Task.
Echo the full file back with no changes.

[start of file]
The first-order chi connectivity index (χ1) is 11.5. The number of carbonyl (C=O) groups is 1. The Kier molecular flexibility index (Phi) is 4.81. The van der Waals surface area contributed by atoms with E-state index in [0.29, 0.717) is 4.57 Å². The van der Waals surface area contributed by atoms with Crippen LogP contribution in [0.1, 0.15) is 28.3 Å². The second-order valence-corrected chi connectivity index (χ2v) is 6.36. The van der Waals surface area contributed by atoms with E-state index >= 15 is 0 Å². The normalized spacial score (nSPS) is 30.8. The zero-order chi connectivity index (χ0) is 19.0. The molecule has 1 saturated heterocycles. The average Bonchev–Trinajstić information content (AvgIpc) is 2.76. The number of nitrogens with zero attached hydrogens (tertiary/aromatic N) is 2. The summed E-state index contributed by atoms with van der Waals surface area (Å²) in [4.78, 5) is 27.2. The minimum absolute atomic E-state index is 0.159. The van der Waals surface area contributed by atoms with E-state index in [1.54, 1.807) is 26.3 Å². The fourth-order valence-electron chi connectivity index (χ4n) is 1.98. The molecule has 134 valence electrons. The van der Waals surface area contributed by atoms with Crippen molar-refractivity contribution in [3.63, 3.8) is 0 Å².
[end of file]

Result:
The first-order chi connectivity index (χ1) is 11.5. The number of carbonyl (C=O) groups is 1. The Kier molecular flexibility index (Phi) is 4.81. The van der Waals surface area contributed by atoms with E-state index in [0.29, 0.717) is 4.57 Å². The van der Waals surface area contributed by atoms with Crippen LogP contribution in [0.1, 0.15) is 28.3 Å². The second-order valence-corrected chi connectivity index (χ2v) is 6.36. The van der Waals surface area contributed by atoms with E-state index >= 15 is 0 Å². The normalized spacial score (nSPS) is 30.8. The zero-order chi connectivity index (χ0) is 19.0. The molecule has 1 saturated heterocycles. The average Bonchev–Trinajstić information content (AvgIpc) is 2.76. The number of nitrogens with zero attached hydrogens (tertiary/aromatic N) is 2. The summed E-state index contributed by atoms with van der Waals surface area (Å²) in [4.78, 5) is 27.2. The minimum absolute atomic E-state index is 0.159. The van der Waals surface area contributed by atoms with E-state index in [1.54, 1.807) is 26.3 Å². The fourth-order valence-electron chi connectivity index (χ4n) is 1.98. The molecule has 134 valence electrons. The van der Waals surface area contributed by atoms with Crippen molar-refractivity contribution in [3.63, 3.8) is 0 Å².